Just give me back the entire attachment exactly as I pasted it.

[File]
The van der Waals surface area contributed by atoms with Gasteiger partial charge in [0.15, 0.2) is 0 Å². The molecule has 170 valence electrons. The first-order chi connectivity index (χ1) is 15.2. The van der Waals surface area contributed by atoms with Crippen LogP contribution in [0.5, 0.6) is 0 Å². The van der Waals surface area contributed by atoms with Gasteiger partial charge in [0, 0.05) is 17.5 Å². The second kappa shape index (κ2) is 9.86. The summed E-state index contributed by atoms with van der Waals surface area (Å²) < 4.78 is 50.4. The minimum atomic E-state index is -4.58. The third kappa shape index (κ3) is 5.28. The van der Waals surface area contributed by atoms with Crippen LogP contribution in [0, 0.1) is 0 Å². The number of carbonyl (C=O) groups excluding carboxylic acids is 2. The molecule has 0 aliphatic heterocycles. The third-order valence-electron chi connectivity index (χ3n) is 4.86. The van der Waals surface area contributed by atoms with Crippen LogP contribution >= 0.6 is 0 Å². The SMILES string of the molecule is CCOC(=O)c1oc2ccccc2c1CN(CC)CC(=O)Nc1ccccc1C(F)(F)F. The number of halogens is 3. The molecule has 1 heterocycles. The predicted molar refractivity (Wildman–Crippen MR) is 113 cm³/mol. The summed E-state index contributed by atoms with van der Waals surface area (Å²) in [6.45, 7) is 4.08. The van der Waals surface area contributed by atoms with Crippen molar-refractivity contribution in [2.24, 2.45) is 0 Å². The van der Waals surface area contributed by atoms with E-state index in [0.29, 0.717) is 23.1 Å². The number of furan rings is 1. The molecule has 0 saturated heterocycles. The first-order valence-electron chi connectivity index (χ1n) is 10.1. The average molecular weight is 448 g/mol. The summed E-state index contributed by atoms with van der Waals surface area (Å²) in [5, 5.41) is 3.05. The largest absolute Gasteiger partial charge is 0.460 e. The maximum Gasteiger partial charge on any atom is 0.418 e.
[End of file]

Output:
The van der Waals surface area contributed by atoms with Gasteiger partial charge in [0.15, 0.2) is 0 Å². The molecule has 170 valence electrons. The first-order chi connectivity index (χ1) is 15.2. The van der Waals surface area contributed by atoms with Crippen LogP contribution in [0.5, 0.6) is 0 Å². The van der Waals surface area contributed by atoms with Gasteiger partial charge in [0, 0.05) is 17.5 Å². The second kappa shape index (κ2) is 9.86. The summed E-state index contributed by atoms with van der Waals surface area (Å²) < 4.78 is 50.4. The minimum atomic E-state index is -4.58. The third kappa shape index (κ3) is 5.28. The van der Waals surface area contributed by atoms with Crippen LogP contribution in [0, 0.1) is 0 Å². The number of carbonyl (C=O) groups excluding carboxylic acids is 2. The molecule has 0 aliphatic heterocycles. The third-order valence-electron chi connectivity index (χ3n) is 4.86. The van der Waals surface area contributed by atoms with Crippen LogP contribution >= 0.6 is 0 Å². The SMILES string of the molecule is CCOC(=O)c1oc2ccccc2c1CN(CC)CC(=O)Nc1ccccc1C(F)(F)F. The number of halogens is 3. The molecule has 1 heterocycles. The predicted molar refractivity (Wildman–Crippen MR) is 113 cm³/mol. The summed E-state index contributed by atoms with van der Waals surface area (Å²) in [6.45, 7) is 4.08. The van der Waals surface area contributed by atoms with Crippen molar-refractivity contribution in [2.24, 2.45) is 0 Å². The van der Waals surface area contributed by atoms with E-state index in [0.29, 0.717) is 23.1 Å². The number of furan rings is 1. The molecule has 0 saturated heterocycles. The first-order valence-electron chi connectivity index (χ1n) is 10.1. The average molecular weight is 448 g/mol. The summed E-state index contributed by atoms with van der Waals surface area (Å²) in [5, 5.41) is 3.05. The largest absolute Gasteiger partial charge is 0.460 e. The maximum Gasteiger partial charge on any atom is 0.418 e.